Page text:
Best-Laid Plans

I was scheming big schemes for our afternoon today – a visit to the library, grocery shopping, a quick trip to the post office, all the good stuff. But, come lunch time, I looked at Petra and cancelled them all. She was white-faced, dark-eyed, and snotty, and generally looked as if she was about to fall in a viral heap. She’s been sick on and off for about a month – just when I think she’s kicked it, it starts up again. I don’t like it at all, and I’m not quite sure what to do about it.

Today, we focused on rest. Petra snuggled on the comfy red chair with a pile of soft toys and I wrapped them all in the special quilt Travis’s grandmother made him many many years ago. She sat there for quite a while eating her body weight in tomatoes, cucumber, and rice crackers and watching episodes of The Wombles. They’re five minute puppet and stop motion animation shorts produced by the BBC in the 70’s. I liked them when I were a lass, and Petra’s fond of them now, almost 40 years(!) down the track.

I’m not sure that parking her in front of the telly is out of the approved parenting guide, but she really needed the food, the rest, and the peace. I pottered around on the other side of the lounge and, once she was finished on the chair, she joined me. We completed the rest cure with an afternoon bath. A bit of mucking around in water is a great way for a small child to relax. Petra petitions for an afternoon shower most days if we’re home. (She asked for the bath today because she was too seedy to be bothered standing around in the shower.) I chuck her in with a stack of toys and she splashes around until she drains the hot water tank. It’s not good for our power and water consumption but it’s very satisfactory for Petra (and for me because I get a break for a few minutes).

Because Petra was quieter and stiller than usual, I got a hell of a lot done. I washed all the clothes I could lay my hands on. I changed beds, laid out pj’s for Petra at lunch time, folded a mountain of washing, and pre-cut all the veges for dinner.

Having a child makes you much more orderly. I have friends who used to lay their table for breakfast and put out the kids’ clothes for the next day before they went to bed. I was single and childless at the time and wasn’t sure whether I was impressed or horrified by their efficiency. Now that I have a child myself and have to get out the door before lunch time with her, I aspire to their organisational skills. I haven’t attained them yet, but I do pack Petra’s kindy bag, get out her clothes, and stack everything we’ll be taking with us beside the front door the night before. We’re going to stay home again tomorrow to give Petra a chance to shrug off her horrible cold. And I’m already planning various domestic activities. Wash more sheets, bake a carrot cake, use up all the vegetable lurking in the fridge in some kind of pilaf.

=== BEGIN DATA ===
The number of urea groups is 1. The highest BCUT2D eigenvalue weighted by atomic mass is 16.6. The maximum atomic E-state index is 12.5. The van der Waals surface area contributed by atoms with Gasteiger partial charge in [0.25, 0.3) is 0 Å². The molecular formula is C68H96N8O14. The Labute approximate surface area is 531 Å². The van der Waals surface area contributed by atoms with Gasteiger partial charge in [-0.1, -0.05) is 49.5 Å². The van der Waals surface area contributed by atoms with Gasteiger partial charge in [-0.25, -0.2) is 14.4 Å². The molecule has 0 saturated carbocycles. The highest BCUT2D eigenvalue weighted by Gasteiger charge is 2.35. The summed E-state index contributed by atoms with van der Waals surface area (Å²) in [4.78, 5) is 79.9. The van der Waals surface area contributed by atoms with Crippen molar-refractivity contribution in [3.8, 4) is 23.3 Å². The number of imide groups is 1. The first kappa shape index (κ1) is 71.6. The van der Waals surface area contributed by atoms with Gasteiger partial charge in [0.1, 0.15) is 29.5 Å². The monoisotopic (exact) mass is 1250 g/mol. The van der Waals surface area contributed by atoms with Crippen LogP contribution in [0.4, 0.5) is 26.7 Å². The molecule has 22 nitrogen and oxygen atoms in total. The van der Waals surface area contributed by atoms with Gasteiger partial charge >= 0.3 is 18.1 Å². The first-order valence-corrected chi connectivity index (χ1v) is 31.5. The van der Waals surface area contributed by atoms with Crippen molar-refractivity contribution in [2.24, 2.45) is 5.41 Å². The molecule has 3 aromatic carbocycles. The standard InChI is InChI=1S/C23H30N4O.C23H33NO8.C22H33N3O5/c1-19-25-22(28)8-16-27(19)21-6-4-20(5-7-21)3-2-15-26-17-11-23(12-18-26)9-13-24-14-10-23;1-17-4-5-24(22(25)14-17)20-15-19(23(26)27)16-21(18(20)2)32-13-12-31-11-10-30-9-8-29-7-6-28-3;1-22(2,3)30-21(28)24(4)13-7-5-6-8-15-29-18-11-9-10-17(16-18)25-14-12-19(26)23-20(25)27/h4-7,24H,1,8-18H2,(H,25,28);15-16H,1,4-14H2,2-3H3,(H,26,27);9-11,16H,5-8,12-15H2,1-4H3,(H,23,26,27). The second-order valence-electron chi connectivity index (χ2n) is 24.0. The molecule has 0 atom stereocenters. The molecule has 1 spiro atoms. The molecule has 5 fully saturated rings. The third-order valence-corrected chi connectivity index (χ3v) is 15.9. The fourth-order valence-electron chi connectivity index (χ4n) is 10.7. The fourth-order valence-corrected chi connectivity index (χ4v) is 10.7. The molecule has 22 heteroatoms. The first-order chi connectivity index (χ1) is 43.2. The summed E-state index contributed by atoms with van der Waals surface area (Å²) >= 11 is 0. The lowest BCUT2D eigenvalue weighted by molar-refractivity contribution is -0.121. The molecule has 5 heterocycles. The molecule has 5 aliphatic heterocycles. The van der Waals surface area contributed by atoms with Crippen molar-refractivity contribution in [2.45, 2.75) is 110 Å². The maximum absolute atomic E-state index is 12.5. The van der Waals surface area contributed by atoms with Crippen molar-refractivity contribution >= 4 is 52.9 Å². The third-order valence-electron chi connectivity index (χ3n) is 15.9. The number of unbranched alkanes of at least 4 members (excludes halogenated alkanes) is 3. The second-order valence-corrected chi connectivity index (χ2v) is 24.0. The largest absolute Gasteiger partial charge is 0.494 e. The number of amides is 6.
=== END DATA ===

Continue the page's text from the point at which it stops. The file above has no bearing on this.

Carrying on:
Sometimes I wonder just who is this woman being responsible for the well-being of a small person and organising a family life? I don’t always quite recognise myself. I’ve come such a long way from that first overwhelming night in the maternity ward, when I looked at Petra, thought, “I’m never going to sleep properly again – I have a whole other person to look after,” and was shell-shocked and convinced that I was totally out of my depth. I remember arriving home from the hospital, putting Petra down in her cot, and wondering, now what? What am I supposed to do with this tiny creature? But she was there and I was there, and she knew all about being a baby, so I just muddled along following her lead and somewhere along the way I turned into a mother.

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2 Responses to Best-Laid Plans

  1. trayflow says:

    I love your last paragraph, I nearly cried. This is how I felt. What now? I somehow ended up a mother to two of them feeling completely inadequate even the second time around. I felt like I had forgotten everything! I wonder if every new mum has this sense of “what now”?

    • Janettes says:

      Thanks. 🙂
      Thinking about that time makes me teary as well. It’s just so full-on – wonderful and frightening and life-changing. I’d say most everyone feels like that at first – it’s such a huge responsibility. I still feel a bit of a fraud sometimes even now.

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